Building trust in food is complex
BUILDING trust in food is a complex problem, especially for consumers constantly reading about the mishaps of companies they previously trusted, writes Gennady Volcheck, CEO and founder of Shping, a supply chain solutions company.
With the Capilano fake honey scandal making headlines, food fraud is top of mind and leaving consumers uneasy about their trust in and loyalty to brands.
To clarify the difference, fake food is when the content of the product does not match the label. For example, 100 per cent honey that is in fact not pure honey.
Counterfeiting, however, is when consumers are misled about the brand of a product. For example, benefiting from an expensive brand name, such as Penfolds, by putting its label on a cheap product that is not truly affiliated with the brand.
Addressing the problem of food fraud is the responsibility of the producer and needs to start at the very beginning—with the supply chain. Full visibility of the supply chain ensures food companies know where their products come from and how they’re getting into consumers’ hands.
The need for transparency in supply chain management is at the heart of both of these issues, however, they require two separate executions.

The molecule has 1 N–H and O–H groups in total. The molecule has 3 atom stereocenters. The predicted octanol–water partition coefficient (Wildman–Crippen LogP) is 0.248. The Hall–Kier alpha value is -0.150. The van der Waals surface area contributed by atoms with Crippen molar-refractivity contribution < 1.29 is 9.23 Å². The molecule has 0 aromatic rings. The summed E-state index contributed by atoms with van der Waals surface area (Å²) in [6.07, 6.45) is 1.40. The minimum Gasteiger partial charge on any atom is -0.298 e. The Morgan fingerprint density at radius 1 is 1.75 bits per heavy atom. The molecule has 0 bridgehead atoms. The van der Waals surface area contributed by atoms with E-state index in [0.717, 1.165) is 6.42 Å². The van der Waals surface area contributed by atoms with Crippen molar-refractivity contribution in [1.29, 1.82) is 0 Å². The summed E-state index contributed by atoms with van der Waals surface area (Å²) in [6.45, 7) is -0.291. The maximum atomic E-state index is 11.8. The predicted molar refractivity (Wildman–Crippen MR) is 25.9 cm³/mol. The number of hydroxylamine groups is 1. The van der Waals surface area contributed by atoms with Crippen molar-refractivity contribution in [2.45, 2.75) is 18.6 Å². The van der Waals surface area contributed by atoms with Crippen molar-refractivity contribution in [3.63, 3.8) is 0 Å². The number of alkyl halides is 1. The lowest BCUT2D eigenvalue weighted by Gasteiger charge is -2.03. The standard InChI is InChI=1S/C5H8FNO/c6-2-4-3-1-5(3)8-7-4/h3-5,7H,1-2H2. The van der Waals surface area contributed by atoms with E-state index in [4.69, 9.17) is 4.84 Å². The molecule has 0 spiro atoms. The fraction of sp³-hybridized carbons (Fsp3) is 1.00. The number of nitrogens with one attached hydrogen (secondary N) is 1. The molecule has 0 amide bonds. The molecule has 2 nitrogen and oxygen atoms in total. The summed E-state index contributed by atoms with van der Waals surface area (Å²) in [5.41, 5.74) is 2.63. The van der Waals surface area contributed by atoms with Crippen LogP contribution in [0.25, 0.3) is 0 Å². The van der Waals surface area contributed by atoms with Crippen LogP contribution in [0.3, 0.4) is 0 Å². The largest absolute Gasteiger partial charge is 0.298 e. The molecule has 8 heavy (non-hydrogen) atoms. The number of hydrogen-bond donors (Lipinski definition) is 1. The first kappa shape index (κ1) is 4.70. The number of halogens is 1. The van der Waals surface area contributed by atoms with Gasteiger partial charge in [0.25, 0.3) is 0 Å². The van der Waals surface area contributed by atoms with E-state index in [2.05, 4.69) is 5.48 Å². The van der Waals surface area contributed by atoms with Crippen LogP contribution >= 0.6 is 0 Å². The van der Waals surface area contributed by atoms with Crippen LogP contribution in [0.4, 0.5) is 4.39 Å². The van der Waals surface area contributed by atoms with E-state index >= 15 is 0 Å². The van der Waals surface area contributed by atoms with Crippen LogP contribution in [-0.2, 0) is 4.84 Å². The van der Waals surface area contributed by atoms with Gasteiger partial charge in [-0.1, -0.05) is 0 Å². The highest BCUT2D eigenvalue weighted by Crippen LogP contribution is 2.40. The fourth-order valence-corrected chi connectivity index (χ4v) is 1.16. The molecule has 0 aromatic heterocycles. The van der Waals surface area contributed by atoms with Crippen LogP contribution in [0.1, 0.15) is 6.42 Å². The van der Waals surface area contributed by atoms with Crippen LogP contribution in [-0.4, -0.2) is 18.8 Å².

For counterfeiting, traceability is essential. With counterfeit products costing one in three brands more than 10 per cent in sales, a track and trace solution using serialisation can be key to combating this problem. GS1, a not-for-profit industry organisation, has developed standards for farm to fork traceability.
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By implementing this end-to-end traceability, GS1 has enabled organisations such as my company Shping to use these standards, allowing food companies, retailers and even consumers to see where a product was produced, which ingredients were used, and the product journey—all the way from the farm to the store.
Shping helps food companies build a strong, reputable brand through product recall management, counterfeit protection and grey import protection services.
For fake food, companies still need traceability, however, this should, if possible, be combined with independent testing.
While independent lab testing can certainly identify if a product is fake, the reality is something could happen in the supply chain to compromise a product. To combat this, it’s important that brands be continually subject to tests and remain transparent throughout the whole process.
To implement this would require substantial effort from brands and other stakeholders, such as distributors and retailers. If the industry could demand this from brands, shopping would be safer for everyone. Otherwise, only brands who want to be at the front foot will be doing this.
Building a trusted, reputable brand means investing in an effective supply chain management system. The only way food companies can stop food fraud incidents, like the Capilano incident, from recurring is to build traceability and transparency into their supply chain. Only then will food companies gain consumers’ trust and loyalty.
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